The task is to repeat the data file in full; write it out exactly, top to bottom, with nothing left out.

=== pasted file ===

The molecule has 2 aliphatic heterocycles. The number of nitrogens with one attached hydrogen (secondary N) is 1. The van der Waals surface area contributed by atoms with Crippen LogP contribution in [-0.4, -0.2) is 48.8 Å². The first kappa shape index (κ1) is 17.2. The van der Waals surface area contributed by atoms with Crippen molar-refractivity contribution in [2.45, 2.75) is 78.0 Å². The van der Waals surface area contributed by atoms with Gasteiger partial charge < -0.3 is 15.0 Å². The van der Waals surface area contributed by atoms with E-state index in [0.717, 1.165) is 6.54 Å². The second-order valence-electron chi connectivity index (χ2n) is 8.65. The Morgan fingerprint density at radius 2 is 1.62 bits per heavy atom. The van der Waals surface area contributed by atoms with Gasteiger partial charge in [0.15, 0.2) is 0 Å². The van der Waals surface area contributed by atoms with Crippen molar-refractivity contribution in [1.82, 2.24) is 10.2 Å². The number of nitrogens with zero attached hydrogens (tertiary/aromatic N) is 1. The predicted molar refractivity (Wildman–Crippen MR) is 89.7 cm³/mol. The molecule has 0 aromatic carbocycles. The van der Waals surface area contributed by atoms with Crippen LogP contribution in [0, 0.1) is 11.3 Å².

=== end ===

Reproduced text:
The molecule has 2 aliphatic heterocycles. The number of nitrogens with one attached hydrogen (secondary N) is 1. The van der Waals surface area contributed by atoms with Crippen LogP contribution in [-0.4, -0.2) is 48.8 Å². The first kappa shape index (κ1) is 17.2. The van der Waals surface area contributed by atoms with Crippen molar-refractivity contribution in [2.45, 2.75) is 78.0 Å². The van der Waals surface area contributed by atoms with Gasteiger partial charge < -0.3 is 15.0 Å². The van der Waals surface area contributed by atoms with E-state index in [0.717, 1.165) is 6.54 Å². The second-order valence-electron chi connectivity index (χ2n) is 8.65. The Morgan fingerprint density at radius 2 is 1.62 bits per heavy atom. The van der Waals surface area contributed by atoms with Gasteiger partial charge in [0.15, 0.2) is 0 Å². The van der Waals surface area contributed by atoms with Crippen molar-refractivity contribution in [1.82, 2.24) is 10.2 Å². The number of nitrogens with zero attached hydrogens (tertiary/aromatic N) is 1. The predicted molar refractivity (Wildman–Crippen MR) is 89.7 cm³/mol. The molecule has 0 aromatic carbocycles. The van der Waals surface area contributed by atoms with Crippen LogP contribution in [0, 0.1) is 11.3 Å².